NICKEL is a white brilliant metal, which acts upon the magnetic needle, an itself capable of becoming a magnet. Its magnetism is more feeble than that of iron, and vanishes at a heat somewhat below redness, 630°, (Faraiday.) It is ductile and malleable. Its specific gravity varies from 827 to 840 when fused, and after hammering, from 8.69 to 9.00. It is not oxidized by exposure to air at common temperatures, but when heated in the air it acquires various tints like stool; at a rod-heat it becomes coated by a grey oxide. (Brande, 802)

Nickel is scarcely used in the simple state; Mr. Brande mentions, how-ever, that ho has seen a Bavarian coin that had been struck in it; but it is principally used together with copper and zinc, in alloys that are rendered the harder and whiter the more nickel they contain; they are known under the names of albats, British plate, electrum, German silver, pakfong, teutanag, &c: the proportions differ much according to price; thus the

Commonest are 8 to 4 parts Nickel, 20 copper, and 16 zinc.

Best . are 5 to 6 parts Nickel, 20 copper, and 8 to 10 zine.

About two-thirds of this metal is used for articles resembling plated goods, and some of which are also plated, see silver; the remainder is employed for harness, furniture, drawing and mathematical instruments, spectacles, the tongues for accordions, and numerous other small works.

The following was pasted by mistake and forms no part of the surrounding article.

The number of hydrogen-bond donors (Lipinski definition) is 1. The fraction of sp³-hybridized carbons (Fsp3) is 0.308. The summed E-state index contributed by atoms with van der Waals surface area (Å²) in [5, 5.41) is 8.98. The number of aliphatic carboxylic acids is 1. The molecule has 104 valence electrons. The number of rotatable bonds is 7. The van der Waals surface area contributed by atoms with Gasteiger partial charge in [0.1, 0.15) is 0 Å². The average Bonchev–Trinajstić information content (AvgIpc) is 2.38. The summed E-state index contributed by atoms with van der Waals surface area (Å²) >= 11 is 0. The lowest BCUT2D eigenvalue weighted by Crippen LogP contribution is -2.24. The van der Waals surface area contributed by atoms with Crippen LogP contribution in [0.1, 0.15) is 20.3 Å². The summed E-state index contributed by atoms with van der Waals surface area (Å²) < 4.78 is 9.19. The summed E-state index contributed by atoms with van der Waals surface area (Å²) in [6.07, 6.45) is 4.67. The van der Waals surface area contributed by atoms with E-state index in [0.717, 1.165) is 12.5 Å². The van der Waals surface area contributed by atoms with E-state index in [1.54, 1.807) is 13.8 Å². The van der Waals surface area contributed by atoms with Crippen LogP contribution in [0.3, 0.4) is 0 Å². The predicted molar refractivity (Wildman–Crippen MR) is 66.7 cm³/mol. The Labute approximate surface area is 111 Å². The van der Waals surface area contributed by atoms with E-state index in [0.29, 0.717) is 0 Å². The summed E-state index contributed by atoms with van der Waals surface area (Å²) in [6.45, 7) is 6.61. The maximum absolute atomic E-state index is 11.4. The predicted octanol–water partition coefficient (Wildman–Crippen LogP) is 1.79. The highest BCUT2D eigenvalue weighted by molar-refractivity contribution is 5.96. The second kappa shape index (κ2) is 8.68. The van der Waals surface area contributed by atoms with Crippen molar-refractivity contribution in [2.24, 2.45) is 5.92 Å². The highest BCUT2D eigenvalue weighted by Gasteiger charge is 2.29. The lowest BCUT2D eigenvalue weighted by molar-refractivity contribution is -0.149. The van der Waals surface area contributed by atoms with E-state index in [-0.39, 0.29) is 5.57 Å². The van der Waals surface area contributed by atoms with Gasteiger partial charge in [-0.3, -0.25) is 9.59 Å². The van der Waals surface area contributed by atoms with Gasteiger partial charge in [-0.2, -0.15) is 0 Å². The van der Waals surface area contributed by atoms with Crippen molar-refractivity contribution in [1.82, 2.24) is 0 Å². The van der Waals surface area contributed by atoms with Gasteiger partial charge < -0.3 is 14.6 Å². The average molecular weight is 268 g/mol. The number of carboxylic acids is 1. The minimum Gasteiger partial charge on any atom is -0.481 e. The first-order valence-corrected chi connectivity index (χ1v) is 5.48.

The white copper of the Chinese, which is the same as the German silver of the present day, is composed, according to the analysis of Dr. Fyfe, of 81.0 parts of nickel, 40.4 of copper, 25.4 of zinc, and 2.6 of iron,

17.48- 68.89 - 13.0-. Frick's Imitative Silver.

The white copper manufactured at Sutil in the duchy of Saxe Hildburg-hausen, is said by Keferstein, to consist of copper 88000, nickel 8.753, sulphur with a little antimony 0.750, silex, clay, and iron, 1.75. The iron is considered to be accidentally introduced into these several alloys, along with the nickel, and a minute quantity is not prejudicial

Iron and steel have been alloyed with nickel; the former, (the same as the meteoric iron which always contains nickel,) is little disposed to rust: whereas the alloy of steel with nickel, is worse in that respect than steel not alloyed.